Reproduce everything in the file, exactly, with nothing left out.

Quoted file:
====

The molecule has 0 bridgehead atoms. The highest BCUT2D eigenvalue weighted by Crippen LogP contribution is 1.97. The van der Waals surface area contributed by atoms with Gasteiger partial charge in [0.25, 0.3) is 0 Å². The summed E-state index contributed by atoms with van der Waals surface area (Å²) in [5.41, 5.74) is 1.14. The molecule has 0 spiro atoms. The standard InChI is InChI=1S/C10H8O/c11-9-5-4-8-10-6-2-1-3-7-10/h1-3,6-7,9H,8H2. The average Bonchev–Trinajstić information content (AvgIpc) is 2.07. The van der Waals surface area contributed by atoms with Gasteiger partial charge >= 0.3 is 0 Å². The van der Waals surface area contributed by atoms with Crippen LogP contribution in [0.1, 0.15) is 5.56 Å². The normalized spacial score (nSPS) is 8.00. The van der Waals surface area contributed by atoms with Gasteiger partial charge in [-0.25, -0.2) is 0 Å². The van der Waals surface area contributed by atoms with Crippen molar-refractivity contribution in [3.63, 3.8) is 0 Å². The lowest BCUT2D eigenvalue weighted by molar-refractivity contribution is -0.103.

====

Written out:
The molecule has 0 bridgehead atoms. The highest BCUT2D eigenvalue weighted by Crippen LogP contribution is 1.97. The van der Waals surface area contributed by atoms with Gasteiger partial charge in [0.25, 0.3) is 0 Å². The summed E-state index contributed by atoms with van der Waals surface area (Å²) in [5.41, 5.74) is 1.14. The molecule has 0 spiro atoms. The standard InChI is InChI=1S/C10H8O/c11-9-5-4-8-10-6-2-1-3-7-10/h1-3,6-7,9H,8H2. The average Bonchev–Trinajstić information content (AvgIpc) is 2.07. The van der Waals surface area contributed by atoms with Gasteiger partial charge >= 0.3 is 0 Å². The van der Waals surface area contributed by atoms with Crippen LogP contribution in [0.1, 0.15) is 5.56 Å². The normalized spacial score (nSPS) is 8.00. The van der Waals surface area contributed by atoms with Gasteiger partial charge in [-0.25, -0.2) is 0 Å². The van der Waals surface area contributed by atoms with Crippen molar-refractivity contribution in [3.63, 3.8) is 0 Å². The lowest BCUT2D eigenvalue weighted by molar-refractivity contribution is -0.103.